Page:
(Sample meal of one child in one household: Frito sandwich -- hot dog bun, spread evenly with Fritos on both sides).

The result is that by the end of the day I'm ravenous. This is my real dieting downfall -- getting so hungry that I eat mindlessly. Once I get that ravenous, it's all over.... If I'm that hungry (or upset or whatever), and DECIDING at every meal, I'll make bad choices. Also I think letting your blood sugar get that low really ruins your energy level for the rest of the day.

The solution:
1) spend some time every week planning, cooking. and packing things into single-portion containers
2) type up a menu and put it on my refrigerator
3) stick to it as rigorously as I've stuck to the juice fast.

If I do #1 and #2, (believe it or not), #3 will be easy, because I will have made one decision ahead 0f time, a decision that accounts for each meal and snack. Then I can and do stick to it, as I stuck to the juice detox. It's the getting really hungry and THEN deciding (or rather acting completely impulsively) that ruins everything.

So here's to new beginnings, which is what Easter and all the other spring-time fertility festivals all over the world are really about. (Alvina took this picture at an Easter BRGs gathering four years ago.)

For the next few weeks, I'm going to be posting the best meal of the week, with recipes -- and very briefly reporting on my progress. Since today I'm still fasting, I shall post what some of the kids I babysit for (not the frito-sandwich boy) call

(makes 4 scones)

NOTE: Working with gluten-free flour is really different from working with wheat flour, which is why these directions are so detailed. Once you get the knack, the recipe takes less than 10 minutes of work, another 15 or so of baking time.

1 cup Bob's Red Mill gluten-free all-purpose flour
1 1/4 tsp. baking powder (still searching for one that tastes good --recommendations, anyone?)
1/4 tsp. salt
2 1/2 tablespoons butter OR Earth Balance buttery spread, original -- cold
2 1/2 tablespoons cream OR Silk Soy Creamer -- cold
1 egg -- the better the egg, the better the scones! If you can get fresh eggs, please use one
scant tsp. brown sugar
1 or 2 tsp. vanilla extract

2 bowls, rubber spatula, pastry blender or two knives, rolling pin -- I use the Finnish kind, which is tapered at the ends and allows you to roll really lightly -- pastry brush

preheat the oven to 400, assemble the ingredients

1. Sift the flour into a bowl with the salt and baking powder.
2. Beat the egg with the cream and vanilla and sugar in another bowl.
3. Cut the butter or Earth Balance into the flour. Don't touch it: just use the pastry blender or knives to break it into small pieces (pea size with some smaller). Don't cream it -- the buttery bits should stay distinct.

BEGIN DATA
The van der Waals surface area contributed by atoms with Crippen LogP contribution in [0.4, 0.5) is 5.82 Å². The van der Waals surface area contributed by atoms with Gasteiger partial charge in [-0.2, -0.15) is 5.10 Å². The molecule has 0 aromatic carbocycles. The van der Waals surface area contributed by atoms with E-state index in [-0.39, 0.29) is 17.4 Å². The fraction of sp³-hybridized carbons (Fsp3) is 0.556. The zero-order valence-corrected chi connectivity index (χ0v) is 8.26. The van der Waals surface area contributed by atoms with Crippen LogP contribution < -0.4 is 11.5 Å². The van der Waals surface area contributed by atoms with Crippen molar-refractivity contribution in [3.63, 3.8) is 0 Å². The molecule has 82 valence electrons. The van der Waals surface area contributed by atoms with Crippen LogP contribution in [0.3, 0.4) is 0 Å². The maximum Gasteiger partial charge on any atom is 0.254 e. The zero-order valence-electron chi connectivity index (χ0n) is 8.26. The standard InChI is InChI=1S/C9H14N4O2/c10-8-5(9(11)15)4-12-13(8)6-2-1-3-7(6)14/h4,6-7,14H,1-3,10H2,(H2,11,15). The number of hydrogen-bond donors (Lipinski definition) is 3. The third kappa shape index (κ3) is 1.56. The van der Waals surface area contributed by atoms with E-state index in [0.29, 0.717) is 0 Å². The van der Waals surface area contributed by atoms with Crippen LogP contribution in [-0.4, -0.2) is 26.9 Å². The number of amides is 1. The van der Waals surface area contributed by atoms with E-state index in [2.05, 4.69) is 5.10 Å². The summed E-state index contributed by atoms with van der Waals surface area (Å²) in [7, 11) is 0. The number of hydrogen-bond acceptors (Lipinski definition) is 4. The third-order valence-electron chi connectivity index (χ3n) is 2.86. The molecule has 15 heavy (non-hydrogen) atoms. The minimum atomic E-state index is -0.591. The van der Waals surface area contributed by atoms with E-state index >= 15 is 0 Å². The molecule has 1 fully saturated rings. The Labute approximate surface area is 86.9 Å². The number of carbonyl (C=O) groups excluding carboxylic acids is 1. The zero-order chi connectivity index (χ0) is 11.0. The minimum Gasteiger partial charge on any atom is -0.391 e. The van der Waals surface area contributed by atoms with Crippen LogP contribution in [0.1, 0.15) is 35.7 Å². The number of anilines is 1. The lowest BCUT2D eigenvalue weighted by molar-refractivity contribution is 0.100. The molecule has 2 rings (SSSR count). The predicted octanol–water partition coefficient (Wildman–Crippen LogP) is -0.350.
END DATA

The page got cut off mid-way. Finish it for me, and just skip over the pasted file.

4. Pour in the liquids.
5. With a rubber spatula, scrape up from the bottom until everything is blended and the dough SORT OF sticks together into a ball.
6. Still using the spatula (gluten free flour is much more tender and delicate than wheat flour), flip the dough gently a few times.
7. Sprinkle some flour on the clean counter, and roll the dough out from the center VERY LIGHTLY, once or twice on each spot should be enough, until it forms a thick pancake.....about the size of a salad plate.
8. Cut it into 4 wedges and place on an ungreased pie tin or cookie sheet. Brush the tops with the left-over liquid.
9. Bake at 400 until the scones puff up and turn golden brown.

If anyone is interested, I will get someone to video me doing it.

NEXT WEEK: My progress, and either
*yam noodles (made with a Spiralizer!) and cashew cream sauce
*Thai-inspired curried broccoli soup that uses coconut WATER instead of coconut milk or cream (much less fattening).

Meghan! I know you are rolling your eyes if you've even read this far, these vegetables are not your thing. Some people wouldn't like them, I know, but some people, I also know, will love them. They've eaten them and said so!

Lastly, I say this has nothing to do with writing; but really, it does. Working on a novel is like a long-term, gradual diet -- I can't write a novel in a few days any more than I could lose 3o pounds on a three day crash diet. It takes steady, persistent effort to make progress. And eating healthy foods in sensible amounts will give me the energy I need to finish.

A Photo for Greta on the way

In a few short weeks my new book, A Photo for Greta, will be out at last! You might remember some of the paintings I posted as I was working on it last summer here , here, and here.

While the illustrations were done last summer, the book has been in progress for a long time. Its a story I've always wanted to write about growing up with a dad who is a photographer (which mine was). Here is a photo he took of me when I was about 4, which we used on the jacket flap:

I painted a version of it on the endpapers: